Freezing of Gait in Parkinson's Disease

Its Pathophysiology and Pragmatic Approaches to Management

Research output: Contribution to journalReview ArticleOtherpeer-review

Abstract

Background
Freezing of gait (FOG) in Parkinson's disease (PD) is poorly understood; however, with the established understanding of basal ganglia function, its manifestations should be more easily interpretable. This review examines freezing of gait (FOG) from such a perspective.

Methods
A search of the MEDLINE and EMBASE databases from the year 2000 onward for review articles, focused on the pathophysiology of FOG, was used to determine current concepts. A previously established model of basal ganglia function was used to determine the concepts' validities. At the core of the model are deficits in motor set maintenance and timing cue production for automatic movement. It includes the shift between attention and automation to the predominant attention control of gait in PD.

Results
The difficulties of the found concepts to explain FOG stem from failure to characterize different FOG components, from the assumption that all components share a similar pathophysiology, from a failure to separate basic deficits from compensatory mechanisms, and from the assumption that cognitive deficits are the cause of FOG rather than representing an inadequate compensation to FOG. Pragmatic approaches to management use the attention shift, with the provision of visual information about correct amplitude of step to correct initiation deficits, and motor blocks during gait. It also emphasizes the need to prevent step length reduction on turns, environmental situations, and cognitive overload.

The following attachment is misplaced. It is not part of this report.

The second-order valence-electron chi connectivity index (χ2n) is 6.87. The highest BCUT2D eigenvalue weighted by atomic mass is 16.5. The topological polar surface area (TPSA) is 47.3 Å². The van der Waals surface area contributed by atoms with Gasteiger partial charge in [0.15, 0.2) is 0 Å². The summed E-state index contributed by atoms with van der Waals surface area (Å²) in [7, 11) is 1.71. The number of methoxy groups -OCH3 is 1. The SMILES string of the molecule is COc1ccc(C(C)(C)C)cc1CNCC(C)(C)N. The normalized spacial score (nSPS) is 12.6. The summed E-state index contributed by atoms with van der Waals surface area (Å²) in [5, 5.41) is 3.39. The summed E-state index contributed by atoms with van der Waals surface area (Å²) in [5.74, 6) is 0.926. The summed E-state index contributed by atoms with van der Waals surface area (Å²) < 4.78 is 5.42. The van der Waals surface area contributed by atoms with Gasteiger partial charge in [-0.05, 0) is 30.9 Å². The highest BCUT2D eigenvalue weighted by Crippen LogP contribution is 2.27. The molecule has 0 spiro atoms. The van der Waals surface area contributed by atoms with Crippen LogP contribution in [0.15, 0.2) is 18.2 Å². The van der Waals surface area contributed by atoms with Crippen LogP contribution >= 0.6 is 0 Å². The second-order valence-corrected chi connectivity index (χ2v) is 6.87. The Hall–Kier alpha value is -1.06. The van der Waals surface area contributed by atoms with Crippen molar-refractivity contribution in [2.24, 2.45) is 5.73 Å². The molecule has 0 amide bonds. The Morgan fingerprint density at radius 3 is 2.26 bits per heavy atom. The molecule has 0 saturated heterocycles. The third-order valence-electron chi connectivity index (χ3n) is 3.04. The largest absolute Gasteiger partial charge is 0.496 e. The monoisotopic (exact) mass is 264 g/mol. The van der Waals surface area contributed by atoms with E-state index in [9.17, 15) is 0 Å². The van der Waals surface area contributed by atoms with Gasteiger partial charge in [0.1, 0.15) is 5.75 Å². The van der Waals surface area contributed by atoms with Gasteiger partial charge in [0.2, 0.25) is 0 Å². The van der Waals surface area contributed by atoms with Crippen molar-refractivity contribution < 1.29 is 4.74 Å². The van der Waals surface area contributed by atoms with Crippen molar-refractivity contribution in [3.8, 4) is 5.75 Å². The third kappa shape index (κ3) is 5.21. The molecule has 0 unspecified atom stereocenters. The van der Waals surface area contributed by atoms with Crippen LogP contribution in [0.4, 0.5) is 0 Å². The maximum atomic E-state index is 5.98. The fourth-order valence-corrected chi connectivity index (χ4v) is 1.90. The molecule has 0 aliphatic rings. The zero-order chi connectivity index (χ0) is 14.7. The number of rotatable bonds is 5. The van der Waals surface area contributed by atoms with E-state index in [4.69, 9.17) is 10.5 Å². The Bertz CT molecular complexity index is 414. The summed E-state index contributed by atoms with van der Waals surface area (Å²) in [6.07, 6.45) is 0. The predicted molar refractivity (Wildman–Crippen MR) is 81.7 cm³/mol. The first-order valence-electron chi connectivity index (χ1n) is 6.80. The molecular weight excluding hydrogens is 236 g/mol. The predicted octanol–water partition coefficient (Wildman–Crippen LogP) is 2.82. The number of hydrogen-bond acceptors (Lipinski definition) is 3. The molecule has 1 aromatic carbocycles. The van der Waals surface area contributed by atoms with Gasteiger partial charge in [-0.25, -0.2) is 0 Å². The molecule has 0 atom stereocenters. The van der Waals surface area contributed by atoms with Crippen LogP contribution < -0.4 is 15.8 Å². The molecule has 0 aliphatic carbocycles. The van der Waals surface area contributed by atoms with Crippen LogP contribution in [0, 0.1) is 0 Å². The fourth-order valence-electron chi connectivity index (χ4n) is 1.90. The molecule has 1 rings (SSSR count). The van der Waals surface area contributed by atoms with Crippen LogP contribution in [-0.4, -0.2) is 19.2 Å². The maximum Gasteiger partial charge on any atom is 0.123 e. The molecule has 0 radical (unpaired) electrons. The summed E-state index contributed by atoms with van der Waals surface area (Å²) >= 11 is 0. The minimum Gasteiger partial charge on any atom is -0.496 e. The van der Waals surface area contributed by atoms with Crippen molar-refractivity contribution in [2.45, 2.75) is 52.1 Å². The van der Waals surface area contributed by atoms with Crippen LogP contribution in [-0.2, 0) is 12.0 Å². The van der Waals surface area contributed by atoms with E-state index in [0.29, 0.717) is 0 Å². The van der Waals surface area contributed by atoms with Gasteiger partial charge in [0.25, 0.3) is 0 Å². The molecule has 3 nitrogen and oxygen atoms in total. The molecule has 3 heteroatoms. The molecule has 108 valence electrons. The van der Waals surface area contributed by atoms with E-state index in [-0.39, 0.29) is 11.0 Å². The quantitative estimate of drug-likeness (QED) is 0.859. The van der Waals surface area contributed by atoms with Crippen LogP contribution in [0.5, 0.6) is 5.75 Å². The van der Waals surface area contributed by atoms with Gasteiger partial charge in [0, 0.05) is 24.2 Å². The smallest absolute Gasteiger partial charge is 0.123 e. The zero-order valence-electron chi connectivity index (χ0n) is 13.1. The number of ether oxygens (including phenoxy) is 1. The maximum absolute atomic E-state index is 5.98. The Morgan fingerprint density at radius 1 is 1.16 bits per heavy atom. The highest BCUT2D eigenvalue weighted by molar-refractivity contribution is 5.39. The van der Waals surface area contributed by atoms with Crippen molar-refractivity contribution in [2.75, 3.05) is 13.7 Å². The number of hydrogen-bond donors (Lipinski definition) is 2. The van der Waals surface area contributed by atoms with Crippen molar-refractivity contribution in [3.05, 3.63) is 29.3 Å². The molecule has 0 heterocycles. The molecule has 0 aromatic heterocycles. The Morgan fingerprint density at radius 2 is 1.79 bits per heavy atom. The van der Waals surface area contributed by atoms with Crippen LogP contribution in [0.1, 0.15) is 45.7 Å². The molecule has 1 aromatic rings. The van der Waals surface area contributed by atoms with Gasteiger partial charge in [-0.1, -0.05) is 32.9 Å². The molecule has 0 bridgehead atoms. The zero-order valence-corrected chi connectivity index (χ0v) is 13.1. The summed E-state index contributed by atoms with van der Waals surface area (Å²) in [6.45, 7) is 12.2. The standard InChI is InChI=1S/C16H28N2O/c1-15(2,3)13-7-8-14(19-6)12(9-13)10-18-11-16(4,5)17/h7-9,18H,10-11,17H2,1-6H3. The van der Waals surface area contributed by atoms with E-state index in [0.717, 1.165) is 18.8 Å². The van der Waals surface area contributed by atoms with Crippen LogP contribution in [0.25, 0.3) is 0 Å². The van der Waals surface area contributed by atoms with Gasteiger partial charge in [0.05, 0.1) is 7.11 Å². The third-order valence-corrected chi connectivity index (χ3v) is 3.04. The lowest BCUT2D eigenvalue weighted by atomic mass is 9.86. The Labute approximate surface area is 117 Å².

Conclusion
The concept of automatic deficits in set maintenance and cue production best describe FOG manifestations in PD and, with the use of attention, the concept also provides pragmatic strategies for management.
Original languageEnglish
Pages (from-to)290-297
Number of pages8
JournalMovement Disorders
Volume4
Issue number3
DOIs
Publication statusPublished - May 2017

Cite this

@article{2f293c266e3245d29406eb5f3ede46a4,
title = "Freezing of Gait in Parkinson's Disease: Its Pathophysiology and Pragmatic Approaches to Management",
abstract = "BackgroundFreezing of gait (FOG) in Parkinson's disease (PD) is poorly understood; however, with the established understanding of basal ganglia function, its manifestations should be more easily interpretable. This review examines freezing of gait (FOG) from such a perspective.MethodsA search of the MEDLINE and EMBASE databases from the year 2000 onward for review articles, focused on the pathophysiology of FOG, was used to determine current concepts. A previously established model of basal ganglia function was used to determine the concepts' validities. At the core of the model are deficits in motor set maintenance and timing cue production for automatic movement. It includes the shift between attention and automation to the predominant attention control of gait in PD.ResultsThe difficulties of the found concepts to explain FOG stem from failure to characterize different FOG components, from the assumption that all components share a similar pathophysiology, from a failure to separate basic deficits from compensatory mechanisms, and from the assumption that cognitive deficits are the cause of FOG rather than representing an inadequate compensation to FOG. Pragmatic approaches to management use the attention shift, with the provision of visual information about correct amplitude of step to correct initiation deficits, and motor blocks during gait. It also emphasizes the need to prevent step length reduction on turns, environmental situations, and cognitive overload.ConclusionThe concept of automatic deficits in set maintenance and cue production best describe FOG manifestations in PD and, with the use of attention, the concept also provides pragmatic strategies for management.",
author = "Robert Iansek and Mary Danoudis",
year = "2017",
month = "5",
doi = "10.1002/mdc3.12463",
language = "English",
volume = "4",
pages = "290--297",
journal = "Movement Disorders",
issn = "0885-3185",
publisher = "Wiley-Blackwell",